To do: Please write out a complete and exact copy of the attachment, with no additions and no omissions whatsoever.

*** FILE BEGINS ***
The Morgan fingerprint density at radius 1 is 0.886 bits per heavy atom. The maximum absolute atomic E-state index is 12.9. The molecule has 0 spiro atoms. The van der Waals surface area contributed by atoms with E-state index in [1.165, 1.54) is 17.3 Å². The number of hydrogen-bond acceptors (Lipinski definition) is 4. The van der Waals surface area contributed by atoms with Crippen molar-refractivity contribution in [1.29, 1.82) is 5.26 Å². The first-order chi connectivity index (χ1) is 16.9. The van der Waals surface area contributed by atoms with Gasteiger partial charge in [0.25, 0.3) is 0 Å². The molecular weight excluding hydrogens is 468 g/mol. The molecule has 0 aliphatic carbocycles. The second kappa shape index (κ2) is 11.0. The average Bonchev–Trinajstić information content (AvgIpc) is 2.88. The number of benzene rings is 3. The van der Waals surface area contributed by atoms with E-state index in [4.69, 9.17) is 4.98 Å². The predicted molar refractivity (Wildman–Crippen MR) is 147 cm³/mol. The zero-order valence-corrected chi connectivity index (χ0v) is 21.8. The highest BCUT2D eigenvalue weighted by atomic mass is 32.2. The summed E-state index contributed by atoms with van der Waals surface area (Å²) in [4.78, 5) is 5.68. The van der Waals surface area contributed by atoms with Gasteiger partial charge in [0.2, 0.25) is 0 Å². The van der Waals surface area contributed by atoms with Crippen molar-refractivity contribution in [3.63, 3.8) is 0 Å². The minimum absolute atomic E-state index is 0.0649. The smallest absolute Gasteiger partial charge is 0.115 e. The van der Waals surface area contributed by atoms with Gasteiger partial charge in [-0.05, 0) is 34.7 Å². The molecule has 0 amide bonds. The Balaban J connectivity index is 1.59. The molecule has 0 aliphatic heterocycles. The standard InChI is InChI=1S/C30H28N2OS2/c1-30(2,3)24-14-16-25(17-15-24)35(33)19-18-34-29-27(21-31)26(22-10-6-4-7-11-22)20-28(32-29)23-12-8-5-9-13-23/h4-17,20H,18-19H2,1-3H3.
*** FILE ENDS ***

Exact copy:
The Morgan fingerprint density at radius 1 is 0.886 bits per heavy atom. The maximum absolute atomic E-state index is 12.9. The molecule has 0 spiro atoms. The van der Waals surface area contributed by atoms with E-state index in [1.165, 1.54) is 17.3 Å². The number of hydrogen-bond acceptors (Lipinski definition) is 4. The van der Waals surface area contributed by atoms with Crippen molar-refractivity contribution in [1.29, 1.82) is 5.26 Å². The first-order chi connectivity index (χ1) is 16.9. The van der Waals surface area contributed by atoms with Gasteiger partial charge in [0.25, 0.3) is 0 Å². The molecular weight excluding hydrogens is 468 g/mol. The molecule has 0 aliphatic carbocycles. The second kappa shape index (κ2) is 11.0. The average Bonchev–Trinajstić information content (AvgIpc) is 2.88. The number of benzene rings is 3. The van der Waals surface area contributed by atoms with E-state index in [4.69, 9.17) is 4.98 Å². The predicted molar refractivity (Wildman–Crippen MR) is 147 cm³/mol. The zero-order valence-corrected chi connectivity index (χ0v) is 21.8. The highest BCUT2D eigenvalue weighted by atomic mass is 32.2. The summed E-state index contributed by atoms with van der Waals surface area (Å²) in [4.78, 5) is 5.68. The van der Waals surface area contributed by atoms with Gasteiger partial charge in [0.2, 0.25) is 0 Å². The van der Waals surface area contributed by atoms with Crippen molar-refractivity contribution in [3.63, 3.8) is 0 Å². The minimum absolute atomic E-state index is 0.0649. The smallest absolute Gasteiger partial charge is 0.115 e. The van der Waals surface area contributed by atoms with Gasteiger partial charge in [-0.05, 0) is 34.7 Å². The molecule has 0 amide bonds. The Balaban J connectivity index is 1.59. The molecule has 0 aliphatic heterocycles. The standard InChI is InChI=1S/C30H28N2OS2/c1-30(2,3)24-14-16-25(17-15-24)35(33)19-18-34-29-27(21-31)26(22-10-6-4-7-11-22)20-28(32-29)23-12-8-5-9-13-23/h4-17,20H,18-19H2,1-3H3.